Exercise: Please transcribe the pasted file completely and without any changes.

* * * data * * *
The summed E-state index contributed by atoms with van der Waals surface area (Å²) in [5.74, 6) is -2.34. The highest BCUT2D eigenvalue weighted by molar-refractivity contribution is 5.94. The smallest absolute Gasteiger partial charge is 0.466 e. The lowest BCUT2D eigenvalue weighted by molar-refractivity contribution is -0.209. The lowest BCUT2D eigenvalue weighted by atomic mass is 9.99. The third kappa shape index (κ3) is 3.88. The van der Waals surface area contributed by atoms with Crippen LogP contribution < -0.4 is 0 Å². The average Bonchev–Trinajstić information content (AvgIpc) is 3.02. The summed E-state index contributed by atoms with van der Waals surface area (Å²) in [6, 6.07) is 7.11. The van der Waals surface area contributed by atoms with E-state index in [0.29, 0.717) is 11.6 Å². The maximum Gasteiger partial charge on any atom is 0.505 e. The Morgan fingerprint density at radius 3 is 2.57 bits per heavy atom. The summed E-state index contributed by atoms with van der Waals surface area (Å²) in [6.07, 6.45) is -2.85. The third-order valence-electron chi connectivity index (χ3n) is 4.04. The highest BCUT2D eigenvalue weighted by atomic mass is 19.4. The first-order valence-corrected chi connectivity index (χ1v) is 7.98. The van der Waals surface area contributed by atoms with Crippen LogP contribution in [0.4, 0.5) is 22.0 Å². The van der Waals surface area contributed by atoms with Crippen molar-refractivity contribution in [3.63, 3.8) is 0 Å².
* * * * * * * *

The summed E-state index contributed by atoms with van der Waals surface area (Å²) in [5.74, 6) is -2.34. The highest BCUT2D eigenvalue weighted by molar-refractivity contribution is 5.94. The smallest absolute Gasteiger partial charge is 0.466 e. The lowest BCUT2D eigenvalue weighted by molar-refractivity contribution is -0.209. The lowest BCUT2D eigenvalue weighted by atomic mass is 9.99. The third kappa shape index (κ3) is 3.88. The van der Waals surface area contributed by atoms with Crippen LogP contribution < -0.4 is 0 Å². The average Bonchev–Trinajstić information content (AvgIpc) is 3.02. The summed E-state index contributed by atoms with van der Waals surface area (Å²) in [6, 6.07) is 7.11. The van der Waals surface area contributed by atoms with E-state index in [0.29, 0.717) is 11.6 Å². The maximum Gasteiger partial charge on any atom is 0.505 e. The Morgan fingerprint density at radius 3 is 2.57 bits per heavy atom. The summed E-state index contributed by atoms with van der Waals surface area (Å²) in [6.07, 6.45) is -2.85. The third-order valence-electron chi connectivity index (χ3n) is 4.04. The highest BCUT2D eigenvalue weighted by atomic mass is 19.4. The first-order valence-corrected chi connectivity index (χ1v) is 7.98. The van der Waals surface area contributed by atoms with Crippen LogP contribution in [0.4, 0.5) is 22.0 Å². The van der Waals surface area contributed by atoms with Crippen molar-refractivity contribution in [3.63, 3.8) is 0 Å².